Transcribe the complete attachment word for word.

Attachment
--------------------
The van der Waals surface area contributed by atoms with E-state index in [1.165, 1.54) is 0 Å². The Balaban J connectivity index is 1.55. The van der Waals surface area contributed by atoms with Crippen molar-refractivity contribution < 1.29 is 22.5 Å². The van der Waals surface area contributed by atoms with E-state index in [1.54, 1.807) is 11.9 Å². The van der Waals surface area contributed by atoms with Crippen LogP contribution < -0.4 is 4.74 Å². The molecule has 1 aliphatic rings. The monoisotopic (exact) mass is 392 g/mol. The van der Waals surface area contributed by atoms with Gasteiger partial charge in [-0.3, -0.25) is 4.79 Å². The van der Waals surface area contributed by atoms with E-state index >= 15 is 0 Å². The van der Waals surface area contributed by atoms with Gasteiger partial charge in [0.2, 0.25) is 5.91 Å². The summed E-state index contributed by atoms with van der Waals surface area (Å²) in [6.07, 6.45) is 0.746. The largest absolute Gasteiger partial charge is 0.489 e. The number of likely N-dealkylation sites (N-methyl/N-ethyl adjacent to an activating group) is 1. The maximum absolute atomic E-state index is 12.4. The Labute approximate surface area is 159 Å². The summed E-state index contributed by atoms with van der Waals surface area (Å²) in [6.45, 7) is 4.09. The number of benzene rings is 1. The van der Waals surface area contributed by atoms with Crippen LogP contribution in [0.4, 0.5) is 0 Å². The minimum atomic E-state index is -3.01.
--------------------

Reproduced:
The van der Waals surface area contributed by atoms with E-state index in [1.165, 1.54) is 0 Å². The Balaban J connectivity index is 1.55. The van der Waals surface area contributed by atoms with Crippen molar-refractivity contribution < 1.29 is 22.5 Å². The van der Waals surface area contributed by atoms with E-state index in [1.54, 1.807) is 11.9 Å². The van der Waals surface area contributed by atoms with Crippen LogP contribution < -0.4 is 4.74 Å². The molecule has 1 aliphatic rings. The monoisotopic (exact) mass is 392 g/mol. The van der Waals surface area contributed by atoms with Gasteiger partial charge in [-0.3, -0.25) is 4.79 Å². The van der Waals surface area contributed by atoms with E-state index >= 15 is 0 Å². The van der Waals surface area contributed by atoms with Gasteiger partial charge in [0.2, 0.25) is 5.91 Å². The summed E-state index contributed by atoms with van der Waals surface area (Å²) in [6.07, 6.45) is 0.746. The largest absolute Gasteiger partial charge is 0.489 e. The number of likely N-dealkylation sites (N-methyl/N-ethyl adjacent to an activating group) is 1. The maximum absolute atomic E-state index is 12.4. The Labute approximate surface area is 159 Å². The summed E-state index contributed by atoms with van der Waals surface area (Å²) in [6.45, 7) is 4.09. The number of benzene rings is 1. The van der Waals surface area contributed by atoms with Crippen LogP contribution in [0.4, 0.5) is 0 Å². The minimum atomic E-state index is -3.01.